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Prospective cohort study of procalcitonin levels in children with cancer presenting with febrile neutropenia

  • Victoria Hemming1Email author,
  • Adam D. Jakes2,
  • Geoff Shenton3 and
  • Bob Phillips4, 5
BMC PediatricsBMC series – open, inclusive and trusted201717:2

https://doi.org/10.1186/s12887-016-0766-8

Received: 20 August 2015

Accepted: 21 December 2016

Published: 5 January 2017

Abstract

Background

Febrile neutropenia (FNP) causes significant morbidity and mortality in children undergoing treatment for cancer. The development of clinical decision rules to help stratify risks in paediatric FNP patients and the use of inflammatory biomarkers to identify high risk patients is an area of recent research. This study aimed to assess if procalcitonin (PCT) levels could be used to help diagnose or exclude severe infection in children with cancer who present with febrile neutropenia, both as a single measurement and in addition to previously developed clinical decision rules.

Methods

This prospective cohort study of a diagnostic test included patients between birth and 18 years old admitted with febrile neutropenia to the Paediatric Oncology and Haematology Ward in Leeds between 1st October 2012 and 30th September 2013. Each admission with FNP was treated as a separate episode. Blood was taken for a procalcitonin level at admission with routine investigations. ‘R’ was used for statistical analysis. Likelihood ratios were calculated and multivariable logistic regression.

Results

Forty-eight episodes from 27 patients were included. PCT >2 ng/dL was strongly associated with increased risk of severe infection (likelihood ratio of 26 [95% CI 3.5, 190]). The data suggests that the clinical decision rules are largely ineffective at risk stratification, frequently over-stating the risk of individual episodes. High procalcitonin levels on admission are correlated with a greatly increased risk of severe infection.

Conclusions

This study does not show a definitive benefit in using PCT in FNP though it supports further research on its use. The benefit of novel biomarkers has not been proven and before introducing new tests for patients it is important their benefit above existing features is proven, particularly due to the increasing importance of health economics.

Keywords

Febrile Neutropenia Procalcitonin Clinical decision rules Paediatric Cancer Risk stratification

Background

Febrile neutropenia (FNP) is the clinical situation of raised temperature in the face of a low granulocyte count following anticancer therapy, indicating a risk of life-threatening infection. It remains a cause of significant morbidity and mortality [1]. While a traditional approach is to manage all cases with prolonged courses of in-hospital intravenous antibiotics, the development of clinical decision rules to help stratify risks in paediatric FNP patients has been an area of recent research [2].

The use of inflammatory biomarkers markers to identify high-risk patients with febrile neutropenia continues to be explored [3]. Procalcitonin (PCT) may be better than C-reactive protein (CRP) in helping identify patients with severe infection as the cause of temperature in neutropenia [4, 5]. In patients with FNP significantly higher PCT levels have been shown in bacteraemias, particularly gram negative infections, compared to viral illness or fever of unknown origin. It is claimed that PCT is not significantly raised in inflammatory conditions or mucositis [6]. However, other studies have shown no significant difference in PCT levels in bacterial infections. Meta-analysis shows significant heterogeneity between studies and further research is needed to assess if procalcitonin is clinically useful [3].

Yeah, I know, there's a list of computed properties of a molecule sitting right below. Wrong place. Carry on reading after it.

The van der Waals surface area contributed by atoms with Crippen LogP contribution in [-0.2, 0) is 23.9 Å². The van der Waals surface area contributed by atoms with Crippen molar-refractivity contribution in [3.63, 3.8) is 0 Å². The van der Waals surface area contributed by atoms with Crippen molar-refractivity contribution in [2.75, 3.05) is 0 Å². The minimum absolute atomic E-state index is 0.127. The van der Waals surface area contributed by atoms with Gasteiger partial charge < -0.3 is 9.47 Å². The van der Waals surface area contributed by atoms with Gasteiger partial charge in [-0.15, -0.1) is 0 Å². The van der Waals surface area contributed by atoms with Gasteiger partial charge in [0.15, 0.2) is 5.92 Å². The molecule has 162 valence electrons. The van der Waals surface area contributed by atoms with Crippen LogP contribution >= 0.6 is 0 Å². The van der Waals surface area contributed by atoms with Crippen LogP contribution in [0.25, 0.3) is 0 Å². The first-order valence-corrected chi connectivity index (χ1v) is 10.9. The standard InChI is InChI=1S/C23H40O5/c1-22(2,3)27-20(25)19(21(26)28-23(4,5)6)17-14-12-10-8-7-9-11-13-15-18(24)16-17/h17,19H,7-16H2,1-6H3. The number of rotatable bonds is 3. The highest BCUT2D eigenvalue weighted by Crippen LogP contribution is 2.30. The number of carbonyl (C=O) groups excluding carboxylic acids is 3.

The aim of this study was to assess if procalcitonin levels can be used to help diagnose or exclude severe infection in children with cancer who present with febrile neutropenia, both as a single measurement and assessing it’s additional value of PCT above previously developed clinical decision rules.

Methods

A prospective cohort of children aged between birth and 18 years old who were undergoing anti-cancer treatment under the care of the paediatric oncology and haematology department at Leeds Teaching Hospitals, who consented and were admitted to the paediatric oncology and haematology ward in Leeds with FNP between 1st October 2012 and 30th September 2013 were included. Febrile neutropenia was defined, as per the Leeds guidelines, as two temperatures of more than 38.0 °C or one temperature of more than or equal to 38.5 °C and neutrophil count of less than 0.75 109/L, in the absence of an already-microbiologically documented infection. The neutrophil count is reported as the sum of the mature and immature band forms of neutrophils. All patients were routinely examined, admitted, and given broad-spectrum antibiotics as per the unit policy. Patients were excluded if they were not neutropenic. Each admission with FNP was treated as a separate episode. Consent was taken for children to participate from parents or guardians prior to presentation with FNP.

Additional blood for PCT was taken with admission (day 1) blood tests for FNP. Further samples for PCT were taken on day 2 and day 3 of admission for some patients. PCT samples were analysed at the end of the study period following data collection of clinical features and diagnosis for each episode of febrile neutropenia. PCT testing was done using a Siemens Advia Centaur XP. Using the classification system from the international PICNICC (Predicting Infectious Complications of Neutropenic sepsis in Children with Cancer) group each episode was classified into severe or non-severe infection (Fig. 1) [3].
Fig. 1

Classification of infection

‘R’ was used for statistical analysis. PCT values were divided into low (<0.5 ng/ml), intermediate (0.5 to 2 ng/ml) and high (>2 ng/ml) groups and after log-transformation of the value as a continuous variable [79]. Analysis of PCT in addition to clinical decision rules was undertaken by multivariable logistic regression. The null hypothesis was there would be no improvement in diagnostic accuracy with the addition of PCT to the previously developed clinical decision rules, with conventional significance defined as p < 0.05.